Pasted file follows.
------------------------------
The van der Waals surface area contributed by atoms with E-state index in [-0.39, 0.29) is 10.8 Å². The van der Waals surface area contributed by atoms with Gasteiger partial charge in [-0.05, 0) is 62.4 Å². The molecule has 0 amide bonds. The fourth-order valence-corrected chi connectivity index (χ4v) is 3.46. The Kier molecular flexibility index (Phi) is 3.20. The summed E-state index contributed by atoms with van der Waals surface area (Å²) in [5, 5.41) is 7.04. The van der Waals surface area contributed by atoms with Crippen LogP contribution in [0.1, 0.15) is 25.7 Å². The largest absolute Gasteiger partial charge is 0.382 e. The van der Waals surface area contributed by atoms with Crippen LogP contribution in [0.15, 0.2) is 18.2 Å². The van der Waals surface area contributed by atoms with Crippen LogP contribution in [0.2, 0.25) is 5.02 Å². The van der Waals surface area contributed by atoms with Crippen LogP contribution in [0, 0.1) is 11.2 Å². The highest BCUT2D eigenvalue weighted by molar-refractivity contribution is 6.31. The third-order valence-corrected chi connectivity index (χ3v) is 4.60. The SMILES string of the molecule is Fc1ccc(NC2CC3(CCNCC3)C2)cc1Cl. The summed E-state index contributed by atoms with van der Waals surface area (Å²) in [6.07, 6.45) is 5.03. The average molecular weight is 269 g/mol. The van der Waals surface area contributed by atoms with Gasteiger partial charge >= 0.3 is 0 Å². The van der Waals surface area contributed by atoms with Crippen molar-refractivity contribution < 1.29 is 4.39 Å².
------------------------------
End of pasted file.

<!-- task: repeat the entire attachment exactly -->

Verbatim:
The van der Waals surface area contributed by atoms with E-state index in [-0.39, 0.29) is 10.8 Å². The van der Waals surface area contributed by atoms with Gasteiger partial charge in [-0.05, 0) is 62.4 Å². The molecule has 0 amide bonds. The fourth-order valence-corrected chi connectivity index (χ4v) is 3.46. The Kier molecular flexibility index (Phi) is 3.20. The summed E-state index contributed by atoms with van der Waals surface area (Å²) in [5, 5.41) is 7.04. The van der Waals surface area contributed by atoms with Crippen LogP contribution in [0.1, 0.15) is 25.7 Å². The largest absolute Gasteiger partial charge is 0.382 e. The van der Waals surface area contributed by atoms with Crippen LogP contribution in [0.15, 0.2) is 18.2 Å². The van der Waals surface area contributed by atoms with Crippen LogP contribution in [0.2, 0.25) is 5.02 Å². The van der Waals surface area contributed by atoms with Crippen LogP contribution in [0, 0.1) is 11.2 Å². The highest BCUT2D eigenvalue weighted by molar-refractivity contribution is 6.31. The third-order valence-corrected chi connectivity index (χ3v) is 4.60. The SMILES string of the molecule is Fc1ccc(NC2CC3(CCNCC3)C2)cc1Cl. The summed E-state index contributed by atoms with van der Waals surface area (Å²) in [6.07, 6.45) is 5.03. The average molecular weight is 269 g/mol. The van der Waals surface area contributed by atoms with Gasteiger partial charge >= 0.3 is 0 Å². The van der Waals surface area contributed by atoms with Crippen molar-refractivity contribution < 1.29 is 4.39 Å².